“It was a vulgar book!” persisted Addie, sticking to the point.
“Fiddlesticks! It was an artistic book—bungled.”
“Oh, well!” said Addie, as the tears welled from her eyes, “if you’re so fond of unconventional girls, you’d better marry them.”
“I would,” said Sidney, “but for the absurd restriction against polygamy.”
Addie got up with an indignant jerk. “You think I’m a child to be played with!”
She turned her back upon him. His face changed instantly; he stood still a moment, admiring the magnificent pose. Then he recaptured her reluctant hand.
“Don’t be jealous already, Addie,” he said. “It’s a healthy sign of affection, is a storm-cloud, but don’t you think it’s just a wee, tiny, weeny bit too previous?”
A pressure of the hand accompanied each of the little adjectives. Addie sat down again, feeling deliriously happy. She seemed to be lapped in a great drowsy ecstasy of bliss.
The sunset was fading into sombre grays before Sidney broke the silence; then his train of thought revealed itself.
“If you’re so down on Esther, I wonder how you can put up with me! How is it?”
Addie did not hear the question.
“You think I’m a very wicked, blasphemous boy,” he insisted. “Isn’t that the thought deep down in your heart of hearts?”
“I’m sure tea must be over long ago,” said Addie anxiously.
“Answer me,” said Sidney inexorably.
“Don’t bother. Aren’t they cooeying for us?”
“I do believe that was a water-rat. Look! the water is still eddying.”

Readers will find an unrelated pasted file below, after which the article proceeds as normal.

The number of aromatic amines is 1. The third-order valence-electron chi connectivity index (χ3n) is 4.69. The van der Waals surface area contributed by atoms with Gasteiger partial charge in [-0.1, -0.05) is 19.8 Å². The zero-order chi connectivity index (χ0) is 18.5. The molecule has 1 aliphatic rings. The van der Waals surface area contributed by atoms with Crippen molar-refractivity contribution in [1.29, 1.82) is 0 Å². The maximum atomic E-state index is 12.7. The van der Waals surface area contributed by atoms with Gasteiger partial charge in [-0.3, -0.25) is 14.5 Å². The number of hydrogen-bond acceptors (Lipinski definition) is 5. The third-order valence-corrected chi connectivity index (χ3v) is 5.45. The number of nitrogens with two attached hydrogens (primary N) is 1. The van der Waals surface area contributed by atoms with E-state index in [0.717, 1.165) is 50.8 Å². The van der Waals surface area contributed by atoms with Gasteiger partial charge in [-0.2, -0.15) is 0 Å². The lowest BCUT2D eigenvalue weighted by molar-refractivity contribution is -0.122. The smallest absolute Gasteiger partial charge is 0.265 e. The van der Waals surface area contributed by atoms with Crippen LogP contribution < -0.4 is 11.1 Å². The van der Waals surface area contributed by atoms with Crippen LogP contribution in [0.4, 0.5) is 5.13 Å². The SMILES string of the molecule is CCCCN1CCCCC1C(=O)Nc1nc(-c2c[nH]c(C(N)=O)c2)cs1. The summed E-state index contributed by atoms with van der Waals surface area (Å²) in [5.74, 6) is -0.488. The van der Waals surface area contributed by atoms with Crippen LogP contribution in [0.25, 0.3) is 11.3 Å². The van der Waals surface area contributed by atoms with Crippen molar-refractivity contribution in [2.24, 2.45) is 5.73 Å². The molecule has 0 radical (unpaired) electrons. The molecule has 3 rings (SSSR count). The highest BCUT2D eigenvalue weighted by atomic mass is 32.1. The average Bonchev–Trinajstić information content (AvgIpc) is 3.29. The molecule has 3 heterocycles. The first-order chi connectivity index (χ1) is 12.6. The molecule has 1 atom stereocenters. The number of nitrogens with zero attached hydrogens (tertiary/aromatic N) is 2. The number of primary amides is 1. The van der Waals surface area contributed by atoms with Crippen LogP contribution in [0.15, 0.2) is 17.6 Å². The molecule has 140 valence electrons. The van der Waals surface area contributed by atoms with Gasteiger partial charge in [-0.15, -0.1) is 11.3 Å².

“I’m a very wicked, blasphemous boy. Isn’t that the thought deep down in your heart of hearts?”
“You are there, too,” she breathed at last, and then Sidney forgot her beauty for an instant, and lost himself in unaccustomed humility. It seemed passing wonderful to him—that he should be the deity of such a spotless shrine. Could any man deserve the trust of this celestial soul?
Suddenly the thought that he had not told her about Miss Hannibal after all, gave him a chilling shock. But he rallied quickly. Was it really worth while to trouble the clear depths of her spirit with his turbid past? No; wiser to inhale the odor of the rose at her bosom, sweeter to surrender himself to the intoxicating perfume of her personality, to the magic of a moment that must fade like the sunset, already grown gray.
So Addie never knew.
FROM SOUL TO SOUL.
On the Friday that Percy Saville returned to town, Raphael, in a state of mental prostration modified by tobacco, was sitting in the editorial chair. He was engaged in his pleasing weekly occupation of discovering, from a comparison with the great rival organ, the deficiencies of The Flag of Judah in the matter of news, his organization for the collection of which partook of the happy-go-lucky character of little Sampson. Fortunately, to-day there were no flagrant omissions, no palpable shortcomings such as had once and again thrown the office of the Flag into mourning when communal pillars were found dead in the opposition paper.